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Essex Field Club
Essex Field Club
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EFC Centre at Wat Tyler Country ParkWe are open today

We are normally open to the public at our centre at Wat Tyler Country Park every Saturday, Sunday and bank holiday 11am-4pm. We are also open on Wednesdays 10am-4pm.
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Geology Site Account


Billericay Railway Cutting, , Basildon District, TQ67659495, Historical site only

 
 
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Site name: Billericay Railway Cutting

Grid reference: TQ 6765 9495

Brief description of site:

Disused railway cutting. Formerly with magnificent exposures of Claygate Beds and Bagshot Sand. Historical site only.

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Details

The town of Billericay sits on a ridge of Bagshot Sand, underlain by Claygate Beds. This pattern is typical of many of the hill tops in south Essex, most notably the Langdon Hills, but Billericay is a good example with the High Street running along the ridge. This ridge was cut through for the construction of the railway in 1887 and the resulting cutting, nearly 20 metres (60 feet) deep, produced one of the finest sections through the Bagshot Sand ever encountered in Essex; the entire excavation being dug by hand.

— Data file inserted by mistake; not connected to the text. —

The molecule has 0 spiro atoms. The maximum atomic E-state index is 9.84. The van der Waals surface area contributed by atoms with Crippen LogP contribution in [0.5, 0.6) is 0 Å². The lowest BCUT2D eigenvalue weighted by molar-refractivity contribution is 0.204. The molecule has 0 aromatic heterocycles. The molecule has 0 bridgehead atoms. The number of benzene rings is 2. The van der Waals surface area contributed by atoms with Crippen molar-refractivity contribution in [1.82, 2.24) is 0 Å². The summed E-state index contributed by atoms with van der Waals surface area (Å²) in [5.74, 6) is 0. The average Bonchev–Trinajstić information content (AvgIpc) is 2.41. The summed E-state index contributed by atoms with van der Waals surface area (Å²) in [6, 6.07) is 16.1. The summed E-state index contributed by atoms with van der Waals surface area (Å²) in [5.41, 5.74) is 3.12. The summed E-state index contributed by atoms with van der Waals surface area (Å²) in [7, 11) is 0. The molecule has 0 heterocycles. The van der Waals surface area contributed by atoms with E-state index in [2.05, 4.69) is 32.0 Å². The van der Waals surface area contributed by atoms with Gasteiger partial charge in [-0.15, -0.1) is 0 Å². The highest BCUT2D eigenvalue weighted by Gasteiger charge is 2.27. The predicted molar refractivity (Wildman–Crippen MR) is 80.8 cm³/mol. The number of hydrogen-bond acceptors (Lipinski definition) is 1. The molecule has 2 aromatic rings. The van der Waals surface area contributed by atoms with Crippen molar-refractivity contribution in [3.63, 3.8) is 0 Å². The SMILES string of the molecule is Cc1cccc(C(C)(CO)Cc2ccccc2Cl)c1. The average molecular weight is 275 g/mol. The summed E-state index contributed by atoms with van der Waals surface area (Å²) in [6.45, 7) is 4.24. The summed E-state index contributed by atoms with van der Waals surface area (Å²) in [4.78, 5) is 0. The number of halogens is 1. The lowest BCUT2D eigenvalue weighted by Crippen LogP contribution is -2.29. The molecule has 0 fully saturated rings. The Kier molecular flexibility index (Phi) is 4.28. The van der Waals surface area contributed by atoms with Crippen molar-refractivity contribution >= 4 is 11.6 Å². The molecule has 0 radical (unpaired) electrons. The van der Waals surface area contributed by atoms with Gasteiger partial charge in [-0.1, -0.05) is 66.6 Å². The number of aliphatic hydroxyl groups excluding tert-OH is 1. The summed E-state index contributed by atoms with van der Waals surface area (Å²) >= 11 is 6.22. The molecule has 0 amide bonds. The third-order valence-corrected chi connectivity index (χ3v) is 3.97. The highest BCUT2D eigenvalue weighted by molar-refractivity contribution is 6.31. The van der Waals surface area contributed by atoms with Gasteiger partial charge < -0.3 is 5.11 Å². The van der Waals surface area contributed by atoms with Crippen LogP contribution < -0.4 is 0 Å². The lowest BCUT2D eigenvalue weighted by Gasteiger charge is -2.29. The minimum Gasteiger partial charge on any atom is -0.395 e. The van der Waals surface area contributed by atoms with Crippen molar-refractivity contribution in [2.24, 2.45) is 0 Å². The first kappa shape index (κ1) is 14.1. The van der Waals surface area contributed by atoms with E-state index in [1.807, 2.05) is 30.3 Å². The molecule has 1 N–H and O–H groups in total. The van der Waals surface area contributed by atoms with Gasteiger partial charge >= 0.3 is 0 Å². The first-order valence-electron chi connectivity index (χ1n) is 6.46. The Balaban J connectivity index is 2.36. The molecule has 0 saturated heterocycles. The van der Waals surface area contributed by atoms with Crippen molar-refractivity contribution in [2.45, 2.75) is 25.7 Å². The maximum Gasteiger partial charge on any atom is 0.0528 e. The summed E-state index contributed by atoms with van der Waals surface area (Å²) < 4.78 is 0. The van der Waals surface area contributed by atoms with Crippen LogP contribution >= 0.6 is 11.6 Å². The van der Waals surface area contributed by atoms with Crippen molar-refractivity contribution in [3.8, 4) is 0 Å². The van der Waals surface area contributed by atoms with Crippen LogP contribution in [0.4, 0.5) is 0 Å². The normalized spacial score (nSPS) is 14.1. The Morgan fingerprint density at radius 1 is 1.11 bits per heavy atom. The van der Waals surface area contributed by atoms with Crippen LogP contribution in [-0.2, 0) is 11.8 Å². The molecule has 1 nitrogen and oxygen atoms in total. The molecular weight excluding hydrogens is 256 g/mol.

In August 1887, during the excavations, the cutting was visited by the well-known geologist William Whitaker who observed that despite a long period of drought, the junction between the Bagshot Sand and the underlying Claygate Beds was wet and the quantity of water thrown out had given much trouble, necessitating drainage work. Whitaker also noted that the junction was not a sharp line but a passage between the clayey sand of the Claygate Beds below and the fine, soft, buff sand of the Bagshot Sand above.



The deep railway cutting at Billericay in the early twentieth century. The photograph was taken from the Stock Road bridge looking east. There is considerably more vegetation in the cutting today. Photo © Essex Record Office: Spalding Collection.

 

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Reference: Whitaker 1889 (p.277).

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